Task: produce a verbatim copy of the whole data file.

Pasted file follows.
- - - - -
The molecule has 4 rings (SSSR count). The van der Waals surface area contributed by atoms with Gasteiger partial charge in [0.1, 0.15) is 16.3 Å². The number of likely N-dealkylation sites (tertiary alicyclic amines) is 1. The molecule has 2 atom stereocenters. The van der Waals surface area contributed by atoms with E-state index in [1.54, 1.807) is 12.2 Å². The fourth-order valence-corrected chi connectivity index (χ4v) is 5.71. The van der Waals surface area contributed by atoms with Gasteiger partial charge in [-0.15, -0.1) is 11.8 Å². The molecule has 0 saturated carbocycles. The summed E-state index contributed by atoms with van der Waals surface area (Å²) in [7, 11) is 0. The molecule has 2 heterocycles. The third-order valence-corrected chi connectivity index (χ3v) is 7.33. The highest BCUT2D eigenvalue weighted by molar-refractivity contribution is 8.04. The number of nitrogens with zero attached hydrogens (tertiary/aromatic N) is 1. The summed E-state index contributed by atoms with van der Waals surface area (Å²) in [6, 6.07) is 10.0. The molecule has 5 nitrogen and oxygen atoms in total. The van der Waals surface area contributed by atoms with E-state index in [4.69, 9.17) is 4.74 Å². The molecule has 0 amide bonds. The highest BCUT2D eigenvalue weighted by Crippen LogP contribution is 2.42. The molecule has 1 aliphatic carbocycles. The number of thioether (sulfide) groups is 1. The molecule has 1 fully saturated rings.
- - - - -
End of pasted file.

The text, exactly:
The molecule has 4 rings (SSSR count). The van der Waals surface area contributed by atoms with Gasteiger partial charge in [0.1, 0.15) is 16.3 Å². The number of likely N-dealkylation sites (tertiary alicyclic amines) is 1. The molecule has 2 atom stereocenters. The van der Waals surface area contributed by atoms with E-state index in [1.54, 1.807) is 12.2 Å². The fourth-order valence-corrected chi connectivity index (χ4v) is 5.71. The van der Waals surface area contributed by atoms with Gasteiger partial charge in [-0.15, -0.1) is 11.8 Å². The molecule has 0 saturated carbocycles. The summed E-state index contributed by atoms with van der Waals surface area (Å²) in [7, 11) is 0. The molecule has 2 heterocycles. The third-order valence-corrected chi connectivity index (χ3v) is 7.33. The highest BCUT2D eigenvalue weighted by molar-refractivity contribution is 8.04. The number of nitrogens with zero attached hydrogens (tertiary/aromatic N) is 1. The summed E-state index contributed by atoms with van der Waals surface area (Å²) in [6, 6.07) is 10.0. The molecule has 5 nitrogen and oxygen atoms in total. The van der Waals surface area contributed by atoms with E-state index in [4.69, 9.17) is 4.74 Å². The molecule has 0 amide bonds. The highest BCUT2D eigenvalue weighted by Crippen LogP contribution is 2.42. The molecule has 1 aliphatic carbocycles. The number of thioether (sulfide) groups is 1. The molecule has 1 fully saturated rings.